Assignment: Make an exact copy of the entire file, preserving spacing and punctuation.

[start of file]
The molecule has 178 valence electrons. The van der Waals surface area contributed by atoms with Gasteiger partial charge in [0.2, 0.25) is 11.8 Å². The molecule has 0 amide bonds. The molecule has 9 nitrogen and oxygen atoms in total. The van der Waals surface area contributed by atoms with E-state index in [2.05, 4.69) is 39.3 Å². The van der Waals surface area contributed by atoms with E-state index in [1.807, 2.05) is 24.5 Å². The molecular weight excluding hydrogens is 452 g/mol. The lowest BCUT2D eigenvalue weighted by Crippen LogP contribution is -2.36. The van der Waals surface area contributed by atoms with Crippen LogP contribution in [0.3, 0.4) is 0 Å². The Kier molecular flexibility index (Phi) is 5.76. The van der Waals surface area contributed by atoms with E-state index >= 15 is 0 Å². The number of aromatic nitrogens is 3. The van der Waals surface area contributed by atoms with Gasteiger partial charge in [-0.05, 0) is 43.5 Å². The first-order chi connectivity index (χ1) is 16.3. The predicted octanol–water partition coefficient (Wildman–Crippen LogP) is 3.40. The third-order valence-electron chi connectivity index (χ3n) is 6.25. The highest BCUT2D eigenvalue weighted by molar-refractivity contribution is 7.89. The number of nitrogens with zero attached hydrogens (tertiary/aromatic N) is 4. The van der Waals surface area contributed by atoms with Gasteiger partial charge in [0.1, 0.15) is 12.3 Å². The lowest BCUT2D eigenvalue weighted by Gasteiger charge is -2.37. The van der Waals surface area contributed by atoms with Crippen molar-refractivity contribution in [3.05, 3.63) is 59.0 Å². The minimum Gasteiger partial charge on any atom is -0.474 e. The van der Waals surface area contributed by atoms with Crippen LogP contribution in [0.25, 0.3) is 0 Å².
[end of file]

The molecule has 178 valence electrons. The van der Waals surface area contributed by atoms with Gasteiger partial charge in [0.2, 0.25) is 11.8 Å². The molecule has 0 amide bonds. The molecule has 9 nitrogen and oxygen atoms in total. The van der Waals surface area contributed by atoms with E-state index in [2.05, 4.69) is 39.3 Å². The van der Waals surface area contributed by atoms with E-state index in [1.807, 2.05) is 24.5 Å². The molecular weight excluding hydrogens is 452 g/mol. The lowest BCUT2D eigenvalue weighted by Crippen LogP contribution is -2.36. The van der Waals surface area contributed by atoms with Crippen LogP contribution in [0.3, 0.4) is 0 Å². The Kier molecular flexibility index (Phi) is 5.76. The van der Waals surface area contributed by atoms with E-state index >= 15 is 0 Å². The number of aromatic nitrogens is 3. The van der Waals surface area contributed by atoms with Gasteiger partial charge in [-0.05, 0) is 43.5 Å². The first-order chi connectivity index (χ1) is 16.3. The predicted octanol–water partition coefficient (Wildman–Crippen LogP) is 3.40. The third-order valence-electron chi connectivity index (χ3n) is 6.25. The highest BCUT2D eigenvalue weighted by molar-refractivity contribution is 7.89. The number of nitrogens with zero attached hydrogens (tertiary/aromatic N) is 4. The van der Waals surface area contributed by atoms with Gasteiger partial charge in [0.1, 0.15) is 12.3 Å². The lowest BCUT2D eigenvalue weighted by Gasteiger charge is -2.37. The van der Waals surface area contributed by atoms with Crippen molar-refractivity contribution in [3.05, 3.63) is 59.0 Å². The minimum Gasteiger partial charge on any atom is -0.474 e. The van der Waals surface area contributed by atoms with Crippen LogP contribution in [0.25, 0.3) is 0 Å².